April 24, 2004

I spent most of the day indoors at a great digital photo seminar at Tim Ernst's cabin in the Upper Buffalo Wilderness. But there were some unforgettable sights when I was outside or at least had a view outside.
To start with, the drive up that morning occurred at the end of one of the heaviest rainfalls on record for the region - over 12 inches in three days. I was almost to St. Paul when it started getting light enough to see. Up in the woods there were white cascades and waterfalls tumbling down the hillsides everywhere. I pulled off Highway 23 inside St. Paul to check out the low water bridge over the White River. Normally the bridge is a good six feet above the water. This morning the bridge was nowhere to be seen, submerged under at least six feet of rushing brown water that looked to me like millions of gallons of chocolate milk.
For the photo shoot portion of the workshop, we got in the vehicles and drove a short way up the private road that Tim and his neighbors share, to an area they call the north field. From there we hiked across the field, past the Woods boys cabin and down an old road bed before making a sharp right turn off the road and straight down the hill toward Dug Hollow. I had hoped to take some snapshots along the way, but it was either drizzling or water was dripping off the trees so I had to keep my camera tucked away. The waterfall we came to was just astounding (the picture at the top of this page is of one side of it). Obviously it was flowing much greater than normal.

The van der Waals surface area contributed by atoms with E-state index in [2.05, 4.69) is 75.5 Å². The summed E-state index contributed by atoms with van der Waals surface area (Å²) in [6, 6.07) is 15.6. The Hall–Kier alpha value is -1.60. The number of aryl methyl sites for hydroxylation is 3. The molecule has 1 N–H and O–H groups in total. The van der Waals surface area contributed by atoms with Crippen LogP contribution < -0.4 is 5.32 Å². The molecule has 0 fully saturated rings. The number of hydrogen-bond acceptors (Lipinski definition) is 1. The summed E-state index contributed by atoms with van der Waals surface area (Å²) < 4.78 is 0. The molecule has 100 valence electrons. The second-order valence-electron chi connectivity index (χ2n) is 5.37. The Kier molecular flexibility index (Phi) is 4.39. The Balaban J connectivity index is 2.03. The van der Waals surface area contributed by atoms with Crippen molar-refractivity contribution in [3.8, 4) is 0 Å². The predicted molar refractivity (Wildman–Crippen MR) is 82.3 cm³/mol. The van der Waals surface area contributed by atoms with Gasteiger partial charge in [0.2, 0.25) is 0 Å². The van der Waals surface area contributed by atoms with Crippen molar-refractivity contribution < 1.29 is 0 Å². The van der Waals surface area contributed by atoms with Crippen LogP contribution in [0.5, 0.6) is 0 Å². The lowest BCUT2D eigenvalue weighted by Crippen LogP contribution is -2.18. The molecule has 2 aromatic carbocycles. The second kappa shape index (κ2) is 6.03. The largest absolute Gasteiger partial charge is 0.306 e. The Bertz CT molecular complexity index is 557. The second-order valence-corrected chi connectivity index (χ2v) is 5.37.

Once back at the cabin, we all gathered upstairs and loaded our pictures into either our own laptops or one of Tim's Power Macs (the pictures below are from that segment of the workshop). The idea was for the students to pick out their best four or five pictures, then the class would go downstairs and take a look at everyone's pictures on the big screen. I only shot four scenes, so it didn't take long for me to pick mine out (below are the three other scenes I shot).
The most memorable scene of the day for me was off the back deck of Cloudland Cabin. It was so much more amazing in person than any of the pictures I'd seen. The steep mountain they call Beagle Point, although a half mile away, was just right there in your face and filled the right half of the view. Just to the left of the point was the view upstream of the Buffalo River valley and the many mountains on either side. Then down the mountain to the left was the flooded river itself, roaring with brown water and whitecaps. It was one of the most magnificent views I've ever seen in the wilderness. I didn't take any pictures though, because I knew the camera couldn't capture the essence of it all. I think I'll be coming up more often to take in the view at Hawksbill Crag, just a short distance away on the same mountainside.